An Apple Vision Pro headset helped this Brazilian surgeon repair an injured shoulder like never before

Apple Vision Pro demo appointment - on tray, cover removed
(Image credit: Karen S. Freeman / Future)

The Apple Vision Pro might only be officially on sale in the United States, but it's already started to pop up in unusual places all around the world. Following the news that a UK surgeon had employed Apple's spatial computer to help him do his job, a Brazilian surgeon has now done something similar.

While the UK surgeon used the Apple Vision Pro to assist his team when carrying out spinal surgery, a new report details how the headset has helped a Brazilian surgeon repair a damaged shoulder. Apple has already suggested that its headset could be of great use in a medical setting and it seems that some hospitals are only too keen to put that to the test.

In this instance, orthopedic doctor Bruno Gobbato and his team at Hospital Jaraguá, in Jaraguá do Sul used the headset to perform a shoulder arthroscopy surgery on a patient with a rotator cuff tear. And it's possible it could make an appearance in other surgical rooms and hospitals around the world, too.

Real-time 3D models

Speaking with MacMagazine, surgeon Gobbato explained what makes the Apple Vision Pro so useful when carrying out surgeries, especially ones like this. The use of real-time 3D models and screen mirroring meant that information was always available when it was needed and in a format that wouldn't normally be possible. Having an adjustable, free-floating display showing what the surgical camera could see was vital, too.

"Shoulder arthroscopy surgery uses a camera inside the joint and surgeons perform this surgery by looking directly at a screen," Gobbato explained. "With this device, it was possible to place the screen in cinema size with high resolution, in addition to being able to count on patient exams and 3D models in real time."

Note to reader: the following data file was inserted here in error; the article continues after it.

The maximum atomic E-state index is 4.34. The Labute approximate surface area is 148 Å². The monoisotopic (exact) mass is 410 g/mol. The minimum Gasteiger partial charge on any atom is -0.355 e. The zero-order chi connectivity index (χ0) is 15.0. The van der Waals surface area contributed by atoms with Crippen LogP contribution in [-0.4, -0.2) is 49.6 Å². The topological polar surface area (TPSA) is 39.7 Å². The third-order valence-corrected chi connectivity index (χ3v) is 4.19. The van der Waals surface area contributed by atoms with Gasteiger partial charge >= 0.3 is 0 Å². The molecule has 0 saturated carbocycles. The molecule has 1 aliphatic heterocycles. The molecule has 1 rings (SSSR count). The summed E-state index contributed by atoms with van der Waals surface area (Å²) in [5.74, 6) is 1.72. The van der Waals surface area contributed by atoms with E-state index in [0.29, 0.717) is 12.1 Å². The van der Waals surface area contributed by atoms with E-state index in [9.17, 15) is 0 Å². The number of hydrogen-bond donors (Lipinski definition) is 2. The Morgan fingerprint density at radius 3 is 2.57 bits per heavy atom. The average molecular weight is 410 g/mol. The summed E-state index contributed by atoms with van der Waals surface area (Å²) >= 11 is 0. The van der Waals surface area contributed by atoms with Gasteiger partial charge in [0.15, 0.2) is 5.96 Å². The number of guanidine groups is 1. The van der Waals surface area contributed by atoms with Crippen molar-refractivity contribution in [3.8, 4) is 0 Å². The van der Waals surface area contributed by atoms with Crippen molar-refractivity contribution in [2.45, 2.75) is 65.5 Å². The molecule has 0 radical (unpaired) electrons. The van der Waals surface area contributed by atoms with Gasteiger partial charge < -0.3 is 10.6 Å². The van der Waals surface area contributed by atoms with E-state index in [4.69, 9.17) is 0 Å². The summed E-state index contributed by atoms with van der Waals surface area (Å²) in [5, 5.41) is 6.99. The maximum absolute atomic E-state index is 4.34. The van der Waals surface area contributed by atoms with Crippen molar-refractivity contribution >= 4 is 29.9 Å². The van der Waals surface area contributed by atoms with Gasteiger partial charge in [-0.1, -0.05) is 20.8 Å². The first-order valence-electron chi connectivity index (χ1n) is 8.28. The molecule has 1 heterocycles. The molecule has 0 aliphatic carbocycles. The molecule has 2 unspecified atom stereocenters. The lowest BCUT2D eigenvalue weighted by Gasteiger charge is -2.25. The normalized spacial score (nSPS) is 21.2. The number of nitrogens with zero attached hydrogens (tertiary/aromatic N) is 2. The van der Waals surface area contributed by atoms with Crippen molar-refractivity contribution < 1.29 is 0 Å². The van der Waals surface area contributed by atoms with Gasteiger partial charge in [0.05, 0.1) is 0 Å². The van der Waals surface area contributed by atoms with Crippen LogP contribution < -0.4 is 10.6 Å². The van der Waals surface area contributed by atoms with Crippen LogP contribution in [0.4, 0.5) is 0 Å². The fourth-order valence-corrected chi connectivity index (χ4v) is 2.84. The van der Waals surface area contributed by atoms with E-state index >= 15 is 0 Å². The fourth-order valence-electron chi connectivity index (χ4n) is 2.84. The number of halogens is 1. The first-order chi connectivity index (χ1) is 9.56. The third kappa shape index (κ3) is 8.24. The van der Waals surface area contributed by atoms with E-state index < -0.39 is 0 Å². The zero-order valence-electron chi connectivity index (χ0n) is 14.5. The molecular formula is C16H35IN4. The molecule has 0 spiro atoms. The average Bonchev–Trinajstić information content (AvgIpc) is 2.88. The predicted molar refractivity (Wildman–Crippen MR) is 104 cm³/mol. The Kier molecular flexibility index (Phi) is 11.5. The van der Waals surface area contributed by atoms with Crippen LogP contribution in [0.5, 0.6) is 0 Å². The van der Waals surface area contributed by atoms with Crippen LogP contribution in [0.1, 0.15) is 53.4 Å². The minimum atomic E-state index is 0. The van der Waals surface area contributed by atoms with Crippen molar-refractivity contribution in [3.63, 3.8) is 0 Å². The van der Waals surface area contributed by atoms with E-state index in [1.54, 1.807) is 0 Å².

The Apple Vision Pro's own camera also came in for some praise. The surgeon noted that the use of strong lights in a dark operating theater had the potential to cause problems for the headset's various cameras. No problems were experienced, however. That's notable given one of the issues some early Apple Vision Pro reviewers noted related to the cameras and their pass-through performance in darker environments.

All of this is of course very impressive, but the real question on everyone's lips isn't whether or not a surgeon can repair a shoulder using an Apple Vision Pro — it's when they'll be able to get one of their very own to do much more mundane things with. Apple has already confirmed that a global rollout will happen before 2024 draws to a close, but that's all we have so far. And with no firm dates or information on which countries will be included, all bets are currently off.

There's also a question mark over pricing. The Apple Vision Pro currently starts at $3,499 which is prohibitively expensive. Apple is already thought to be working on a new, cheaper alternative but it isn't yet known how it will make that happen — which features will be removed is a key consideration here, as is timing. The cheaper Apple Vision Pro isn't expected to arrive any time soon, although information is currently hard to come by.

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Oliver Haslam

Oliver Haslam has written about Apple and the wider technology business for more than a decade with bylines on How-To Geek, PC Mag, iDownloadBlog, and many more. He has also been published in print for Macworld, including cover stories. At iMore, Oliver is involved in daily news coverage and, not being short of opinions, has been known to 'explain' those thoughts in more detail, too. Having grown up using PCs and spending far too much money on graphics card and flashy RAM, Oliver switched to the Mac with a G5 iMac and hasn't looked back. Since then he's seen the growth of the smartphone world, backed by iPhone, and new product categories come and go. Current expertise includes iOS, macOS, streaming services, and pretty much anything that has a battery or plugs into a wall. Oliver also covers mobile gaming for iMore, with Apple Arcade a particular focus. He's been gaming since the Atari 2600 days and still struggles to comprehend the fact he can play console quality titles on his pocket computer.